At the outset of 2015, Inc. published a detailed outline of why companies should begin accepting digital payments. Citing the emergence of Apple Pay (not to mention its competitors) along with statistics indicating people are carrying less cash, the article theorized that accepting mobile payments is a win-win for companies and consumers alike.
It also noted that the payments industry is “deploying a host of new technologies for retailers” to begin empowering customers to pay with the methods they prefer.
Interestingly enough, this last point about the payments industry deploying new technologies had already taken effect in Eastern Europe before the advent of Apple Pay and other mobile payment methods.
In spring 2014, Endava, an IT company founded in 2000 and now existing in over 10 locations around Europe, signed a strategic partnership agreement with a growing payment processor company called Worldpay, in an effort to distribute the latter’s portable, mobile card machines in businesses in Europe.
An independent company since 2010, Worldpay has grown to the point at which it’s processing millions of transactions each day with card machines and mobile tools at businesses all over Europe. And by partnering with Endava for IT delivery and integration into new business networks, they’re now helping to drive the ongoing growth of digital and online payments throughout the continent.
Up until now, this is actually a tech trend that’s been growing more slowly than expected. Back in 2013, a projection at Mobile Transaction stated that by 2015 there could be as many as 44.6 million mobile payment users in Eastern Europe. The expected value of all those transactions was expected to hover near 42 billion USD, with much of the volume coming from SMS payments (meaning Apple Pay and similar technologies weren’t necessarily responsible for the bulk of the projections).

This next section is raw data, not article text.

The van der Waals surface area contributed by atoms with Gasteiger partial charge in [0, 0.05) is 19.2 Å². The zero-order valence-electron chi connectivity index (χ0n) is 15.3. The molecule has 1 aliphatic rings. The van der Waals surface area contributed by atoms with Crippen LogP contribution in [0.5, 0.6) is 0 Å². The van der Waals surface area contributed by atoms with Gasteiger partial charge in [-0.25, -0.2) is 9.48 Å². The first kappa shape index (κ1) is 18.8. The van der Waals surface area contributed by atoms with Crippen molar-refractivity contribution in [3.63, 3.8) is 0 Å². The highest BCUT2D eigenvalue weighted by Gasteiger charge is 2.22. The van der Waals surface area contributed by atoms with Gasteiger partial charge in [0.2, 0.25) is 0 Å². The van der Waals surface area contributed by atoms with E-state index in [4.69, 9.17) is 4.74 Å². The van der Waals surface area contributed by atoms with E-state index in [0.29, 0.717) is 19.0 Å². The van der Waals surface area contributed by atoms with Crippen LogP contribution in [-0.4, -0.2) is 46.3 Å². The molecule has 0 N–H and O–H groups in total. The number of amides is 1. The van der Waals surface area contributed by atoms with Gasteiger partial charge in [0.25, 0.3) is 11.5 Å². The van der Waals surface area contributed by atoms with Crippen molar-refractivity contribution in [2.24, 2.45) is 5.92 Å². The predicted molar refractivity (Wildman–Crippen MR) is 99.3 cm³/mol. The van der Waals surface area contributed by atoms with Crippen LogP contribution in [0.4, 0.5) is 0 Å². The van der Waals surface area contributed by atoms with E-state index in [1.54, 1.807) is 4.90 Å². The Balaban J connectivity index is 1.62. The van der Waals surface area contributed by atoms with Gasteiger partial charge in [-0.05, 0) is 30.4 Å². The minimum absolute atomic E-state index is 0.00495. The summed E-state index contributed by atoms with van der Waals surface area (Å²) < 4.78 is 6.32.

As is true in other parts of the world as well, mobile payment has missed these lucrative projections by a fairly wide margin. However, it’s important not to confuse inaccurate projections with a total lack of growth. In fact, the statistics of mobile payment use in Eastern Europe do show clear growth, from 5.69 million users in 2013 to 12.45 million this year (with a steady rise of 2-3 million per year). The jump from 9.94 million in 2015 to 12.45 million now represents the biggest single year jump ever in mobile payment usersâ€”and, of course, 2016 is still just getting started.
Considering all of this, you can expect to begin seeing more mobile payment processors in places of business. With companies like Endava and Worldpay working to distribute these processors to retail locations, and with the number of users spiking, it looks as if the region is finally embracing mobile payments the way many have expected it would for years.